Home to the world’s second-largest Muslim population, India has long been relatively immune to Islamic radicalism—as evidenced by the fact that only 75 Indians have joined Islamic State (compared to over 600 from Belgium, which has an exponentially smaller Muslim population). Yet in recent years, thanks in part to Saudi-funded proselytization, Wahhabi Islam has increasingly displaced the more moderate local traditions, as Abhinav Pandya explains. (Free registration may be required.)
[O]ver the last decade and a half, Saudi Arabia has become increasingly uncomfortable with the rising Shiite influence in India and with Tehran’s overtures. They therefore decided to provide a religious and cultural [counterweight by] pumping in money to promote Wahhabism in India. During a single two-year period (2011-2013), according to an Indian Intelligence Bureau report, 25,000 [Saudi] Wahhabis visited India for missionary work; over that period they brought, in installments, $250 million to propagate Wahhabism, $460 million to set up madrasas, and $300 million for miscellaneous costs, including alleged bribes to mosque authorities. . . .
It’s already noticeable in visiting the [southern Indian state of] Kerala that a process of Arabization among the Muslim population is already underway, as reflected in language, eating habits, belief systems, and dress code; more women are wearing the hijab or even the niqab. It may come as a surprise, but Salafist and Wahhabi ideologies in India appear to have won more appeal among the educated classes. [These denominations’] austerity acts as a way for [the educated] to differentiate themselves from rural Muslims with their “ignorant” and “superstitious” beliefs. . . .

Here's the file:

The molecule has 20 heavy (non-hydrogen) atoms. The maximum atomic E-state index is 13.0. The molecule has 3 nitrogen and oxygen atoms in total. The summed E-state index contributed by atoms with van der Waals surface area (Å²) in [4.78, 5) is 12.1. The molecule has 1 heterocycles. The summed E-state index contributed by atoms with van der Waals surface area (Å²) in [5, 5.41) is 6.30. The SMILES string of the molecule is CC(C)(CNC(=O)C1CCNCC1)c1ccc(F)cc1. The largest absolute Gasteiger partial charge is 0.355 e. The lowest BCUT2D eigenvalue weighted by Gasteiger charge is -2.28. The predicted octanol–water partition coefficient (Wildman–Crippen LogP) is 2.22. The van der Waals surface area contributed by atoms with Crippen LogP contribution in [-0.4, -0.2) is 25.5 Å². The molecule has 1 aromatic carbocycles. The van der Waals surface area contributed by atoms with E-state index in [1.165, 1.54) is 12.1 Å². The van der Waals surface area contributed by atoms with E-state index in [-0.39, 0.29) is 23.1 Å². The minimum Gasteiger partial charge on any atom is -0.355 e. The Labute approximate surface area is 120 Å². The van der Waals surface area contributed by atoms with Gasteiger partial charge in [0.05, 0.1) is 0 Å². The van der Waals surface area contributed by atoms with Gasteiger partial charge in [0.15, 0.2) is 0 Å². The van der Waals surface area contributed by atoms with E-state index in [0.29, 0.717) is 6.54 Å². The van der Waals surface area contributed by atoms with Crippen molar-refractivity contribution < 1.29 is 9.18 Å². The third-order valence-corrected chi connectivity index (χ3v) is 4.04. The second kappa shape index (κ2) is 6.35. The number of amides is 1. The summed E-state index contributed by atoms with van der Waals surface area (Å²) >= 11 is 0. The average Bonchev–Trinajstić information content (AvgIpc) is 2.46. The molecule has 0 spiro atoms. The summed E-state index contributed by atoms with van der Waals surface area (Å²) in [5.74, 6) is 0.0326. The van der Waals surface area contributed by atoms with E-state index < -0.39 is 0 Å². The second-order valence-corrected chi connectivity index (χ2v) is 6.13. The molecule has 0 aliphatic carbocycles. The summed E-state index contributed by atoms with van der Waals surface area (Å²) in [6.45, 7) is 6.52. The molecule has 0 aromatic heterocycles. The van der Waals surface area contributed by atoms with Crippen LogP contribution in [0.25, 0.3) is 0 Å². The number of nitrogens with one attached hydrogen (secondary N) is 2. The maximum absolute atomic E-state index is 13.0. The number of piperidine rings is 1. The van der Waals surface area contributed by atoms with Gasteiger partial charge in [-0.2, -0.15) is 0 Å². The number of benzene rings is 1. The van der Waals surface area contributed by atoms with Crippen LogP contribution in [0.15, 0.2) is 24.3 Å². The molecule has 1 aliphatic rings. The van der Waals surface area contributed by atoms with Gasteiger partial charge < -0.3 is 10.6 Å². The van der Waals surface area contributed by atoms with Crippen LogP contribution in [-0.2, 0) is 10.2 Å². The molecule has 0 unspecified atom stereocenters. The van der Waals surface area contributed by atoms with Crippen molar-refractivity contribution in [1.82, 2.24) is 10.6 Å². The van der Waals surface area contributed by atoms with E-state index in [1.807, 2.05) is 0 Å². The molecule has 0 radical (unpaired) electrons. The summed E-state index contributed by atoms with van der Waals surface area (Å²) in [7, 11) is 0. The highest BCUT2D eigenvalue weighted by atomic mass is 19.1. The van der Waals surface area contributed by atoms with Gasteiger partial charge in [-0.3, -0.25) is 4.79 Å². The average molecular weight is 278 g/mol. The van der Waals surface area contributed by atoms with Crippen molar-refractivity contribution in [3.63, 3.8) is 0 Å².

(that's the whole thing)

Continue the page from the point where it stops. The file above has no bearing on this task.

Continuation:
[B]ecause of Muslim radicalization’s politically sensitive nature, and the lack of any national-level strategy and program to address it, most of the time it is left to the state police to deal with such matters. . . . But it’s clear that state police do not have the requisite skills and infrastructure to detect such trends and take effective action against them.
A properly thought-out counter-radicalization program for India also faces another obstacle: the prevailing sentiment in India’s mainstream academia and media that domestic Muslim radicalization has increased in reaction to the Narendra Modi government’s embrace of Hindu nationalism. However, it’s not clear that such a connection can be made. There have been no major inter-communal riots, busting of terror sleeper cells, or terrorist attacks within India since 2014, the year of Modi’s election.